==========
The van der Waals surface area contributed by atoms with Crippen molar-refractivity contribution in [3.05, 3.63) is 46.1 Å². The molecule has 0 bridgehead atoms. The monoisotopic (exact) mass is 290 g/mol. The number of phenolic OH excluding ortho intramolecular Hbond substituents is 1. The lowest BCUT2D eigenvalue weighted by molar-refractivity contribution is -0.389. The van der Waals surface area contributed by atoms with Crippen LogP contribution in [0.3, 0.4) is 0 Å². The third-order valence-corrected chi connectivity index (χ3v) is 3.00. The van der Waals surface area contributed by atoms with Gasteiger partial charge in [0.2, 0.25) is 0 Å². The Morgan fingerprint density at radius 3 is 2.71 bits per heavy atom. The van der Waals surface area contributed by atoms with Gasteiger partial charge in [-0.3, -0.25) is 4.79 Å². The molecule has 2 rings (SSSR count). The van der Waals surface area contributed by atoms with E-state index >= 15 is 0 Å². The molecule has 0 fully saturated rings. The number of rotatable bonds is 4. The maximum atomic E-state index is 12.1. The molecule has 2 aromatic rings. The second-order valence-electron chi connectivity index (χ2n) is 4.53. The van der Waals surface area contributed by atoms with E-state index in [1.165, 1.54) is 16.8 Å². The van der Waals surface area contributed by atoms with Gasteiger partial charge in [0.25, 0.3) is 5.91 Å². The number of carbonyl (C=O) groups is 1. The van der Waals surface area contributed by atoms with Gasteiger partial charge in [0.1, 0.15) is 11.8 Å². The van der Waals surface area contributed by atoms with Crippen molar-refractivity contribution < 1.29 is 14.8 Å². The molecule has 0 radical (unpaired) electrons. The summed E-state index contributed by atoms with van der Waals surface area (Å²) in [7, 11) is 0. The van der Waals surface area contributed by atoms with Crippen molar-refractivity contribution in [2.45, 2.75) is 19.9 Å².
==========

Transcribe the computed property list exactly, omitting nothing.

The van der Waals surface area contributed by atoms with Crippen molar-refractivity contribution in [3.05, 3.63) is 46.1 Å². The molecule has 0 bridgehead atoms. The monoisotopic (exact) mass is 290 g/mol. The number of phenolic OH excluding ortho intramolecular Hbond substituents is 1. The lowest BCUT2D eigenvalue weighted by molar-refractivity contribution is -0.389. The van der Waals surface area contributed by atoms with Crippen LogP contribution in [0.3, 0.4) is 0 Å². The third-order valence-corrected chi connectivity index (χ3v) is 3.00. The van der Waals surface area contributed by atoms with Gasteiger partial charge in [0.2, 0.25) is 0 Å². The Morgan fingerprint density at radius 3 is 2.71 bits per heavy atom. The van der Waals surface area contributed by atoms with Gasteiger partial charge in [-0.3, -0.25) is 4.79 Å². The molecule has 2 rings (SSSR count). The van der Waals surface area contributed by atoms with E-state index >= 15 is 0 Å². The molecule has 0 fully saturated rings. The number of rotatable bonds is 4. The maximum atomic E-state index is 12.1. The molecule has 2 aromatic rings. The second-order valence-electron chi connectivity index (χ2n) is 4.53. The van der Waals surface area contributed by atoms with E-state index in [1.165, 1.54) is 16.8 Å². The van der Waals surface area contributed by atoms with Gasteiger partial charge in [0.25, 0.3) is 5.91 Å². The number of carbonyl (C=O) groups is 1. The van der Waals surface area contributed by atoms with Gasteiger partial charge in [0.1, 0.15) is 11.8 Å². The van der Waals surface area contributed by atoms with Crippen molar-refractivity contribution < 1.29 is 14.8 Å². The molecule has 0 radical (unpaired) electrons. The summed E-state index contributed by atoms with van der Waals surface area (Å²) in [7, 11) is 0. The van der Waals surface area contributed by atoms with Crippen molar-refractivity contribution in [2.45, 2.75) is 19.9 Å².